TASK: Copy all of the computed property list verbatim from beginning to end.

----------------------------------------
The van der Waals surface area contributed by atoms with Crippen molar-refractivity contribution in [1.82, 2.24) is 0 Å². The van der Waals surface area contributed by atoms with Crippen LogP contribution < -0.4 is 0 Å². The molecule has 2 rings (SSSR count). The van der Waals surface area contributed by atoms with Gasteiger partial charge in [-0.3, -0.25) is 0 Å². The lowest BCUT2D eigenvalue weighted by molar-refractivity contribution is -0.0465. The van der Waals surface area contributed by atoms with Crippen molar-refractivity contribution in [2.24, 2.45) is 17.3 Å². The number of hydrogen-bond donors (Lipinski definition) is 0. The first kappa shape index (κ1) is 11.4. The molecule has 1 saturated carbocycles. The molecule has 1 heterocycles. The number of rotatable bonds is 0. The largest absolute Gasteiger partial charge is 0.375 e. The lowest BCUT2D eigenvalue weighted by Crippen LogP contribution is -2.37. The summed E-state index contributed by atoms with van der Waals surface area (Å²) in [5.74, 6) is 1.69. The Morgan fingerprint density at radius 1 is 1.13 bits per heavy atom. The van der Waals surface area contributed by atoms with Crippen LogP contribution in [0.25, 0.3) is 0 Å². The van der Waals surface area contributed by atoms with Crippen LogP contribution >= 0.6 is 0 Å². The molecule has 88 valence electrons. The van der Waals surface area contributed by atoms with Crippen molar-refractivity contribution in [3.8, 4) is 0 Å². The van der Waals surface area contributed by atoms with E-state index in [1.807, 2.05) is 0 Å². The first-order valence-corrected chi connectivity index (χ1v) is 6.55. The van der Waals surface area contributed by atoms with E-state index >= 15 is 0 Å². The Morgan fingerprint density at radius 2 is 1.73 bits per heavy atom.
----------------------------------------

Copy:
The van der Waals surface area contributed by atoms with Crippen molar-refractivity contribution in [1.82, 2.24) is 0 Å². The van der Waals surface area contributed by atoms with Crippen LogP contribution < -0.4 is 0 Å². The molecule has 2 rings (SSSR count). The van der Waals surface area contributed by atoms with Gasteiger partial charge in [-0.3, -0.25) is 0 Å². The lowest BCUT2D eigenvalue weighted by molar-refractivity contribution is -0.0465. The van der Waals surface area contributed by atoms with Crippen molar-refractivity contribution in [2.24, 2.45) is 17.3 Å². The number of hydrogen-bond donors (Lipinski definition) is 0. The first kappa shape index (κ1) is 11.4. The molecule has 1 saturated carbocycles. The molecule has 1 heterocycles. The number of rotatable bonds is 0. The largest absolute Gasteiger partial charge is 0.375 e. The lowest BCUT2D eigenvalue weighted by Crippen LogP contribution is -2.37. The summed E-state index contributed by atoms with van der Waals surface area (Å²) in [5.74, 6) is 1.69. The Morgan fingerprint density at radius 1 is 1.13 bits per heavy atom. The van der Waals surface area contributed by atoms with Crippen LogP contribution in [0.25, 0.3) is 0 Å². The van der Waals surface area contributed by atoms with Crippen LogP contribution >= 0.6 is 0 Å². The molecule has 88 valence electrons. The van der Waals surface area contributed by atoms with Crippen molar-refractivity contribution in [3.8, 4) is 0 Å². The van der Waals surface area contributed by atoms with E-state index in [1.807, 2.05) is 0 Å². The first-order valence-corrected chi connectivity index (χ1v) is 6.55. The van der Waals surface area contributed by atoms with E-state index >= 15 is 0 Å². The Morgan fingerprint density at radius 2 is 1.73 bits per heavy atom.